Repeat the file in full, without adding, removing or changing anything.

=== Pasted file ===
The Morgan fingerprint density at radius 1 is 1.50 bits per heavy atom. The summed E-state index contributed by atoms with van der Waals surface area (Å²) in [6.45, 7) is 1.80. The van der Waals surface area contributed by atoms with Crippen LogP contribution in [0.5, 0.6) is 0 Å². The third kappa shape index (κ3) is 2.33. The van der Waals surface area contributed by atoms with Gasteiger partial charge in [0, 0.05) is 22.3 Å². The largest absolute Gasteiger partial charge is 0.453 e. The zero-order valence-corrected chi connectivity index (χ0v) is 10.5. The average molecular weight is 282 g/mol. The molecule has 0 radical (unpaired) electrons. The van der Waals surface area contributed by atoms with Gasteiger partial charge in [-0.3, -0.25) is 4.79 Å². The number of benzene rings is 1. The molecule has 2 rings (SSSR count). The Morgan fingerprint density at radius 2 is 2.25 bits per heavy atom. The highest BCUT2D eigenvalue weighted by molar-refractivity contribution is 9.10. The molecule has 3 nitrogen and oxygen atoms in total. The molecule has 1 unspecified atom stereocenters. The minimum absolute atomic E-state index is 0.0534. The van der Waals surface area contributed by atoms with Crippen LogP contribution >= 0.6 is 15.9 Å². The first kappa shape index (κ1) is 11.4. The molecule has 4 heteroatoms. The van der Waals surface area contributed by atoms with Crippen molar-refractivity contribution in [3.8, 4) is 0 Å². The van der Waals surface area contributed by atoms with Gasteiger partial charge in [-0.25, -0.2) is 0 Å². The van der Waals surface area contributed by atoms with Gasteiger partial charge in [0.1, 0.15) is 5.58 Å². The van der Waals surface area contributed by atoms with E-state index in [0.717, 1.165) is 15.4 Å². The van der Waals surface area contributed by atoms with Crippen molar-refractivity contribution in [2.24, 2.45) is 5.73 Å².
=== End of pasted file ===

The Morgan fingerprint density at radius 1 is 1.50 bits per heavy atom. The summed E-state index contributed by atoms with van der Waals surface area (Å²) in [6.45, 7) is 1.80. The van der Waals surface area contributed by atoms with Crippen LogP contribution in [0.5, 0.6) is 0 Å². The third kappa shape index (κ3) is 2.33. The van der Waals surface area contributed by atoms with Gasteiger partial charge in [0, 0.05) is 22.3 Å². The largest absolute Gasteiger partial charge is 0.453 e. The zero-order valence-corrected chi connectivity index (χ0v) is 10.5. The average molecular weight is 282 g/mol. The molecule has 0 radical (unpaired) electrons. The van der Waals surface area contributed by atoms with Gasteiger partial charge in [-0.3, -0.25) is 4.79 Å². The number of benzene rings is 1. The molecule has 2 rings (SSSR count). The Morgan fingerprint density at radius 2 is 2.25 bits per heavy atom. The highest BCUT2D eigenvalue weighted by molar-refractivity contribution is 9.10. The molecule has 3 nitrogen and oxygen atoms in total. The molecule has 1 unspecified atom stereocenters. The minimum absolute atomic E-state index is 0.0534. The van der Waals surface area contributed by atoms with Crippen LogP contribution >= 0.6 is 15.9 Å². The first kappa shape index (κ1) is 11.4. The molecule has 4 heteroatoms. The van der Waals surface area contributed by atoms with Crippen molar-refractivity contribution in [3.8, 4) is 0 Å². The van der Waals surface area contributed by atoms with Gasteiger partial charge in [-0.25, -0.2) is 0 Å². The van der Waals surface area contributed by atoms with Gasteiger partial charge in [0.1, 0.15) is 5.58 Å². The van der Waals surface area contributed by atoms with E-state index in [0.717, 1.165) is 15.4 Å². The van der Waals surface area contributed by atoms with Crippen molar-refractivity contribution in [2.24, 2.45) is 5.73 Å².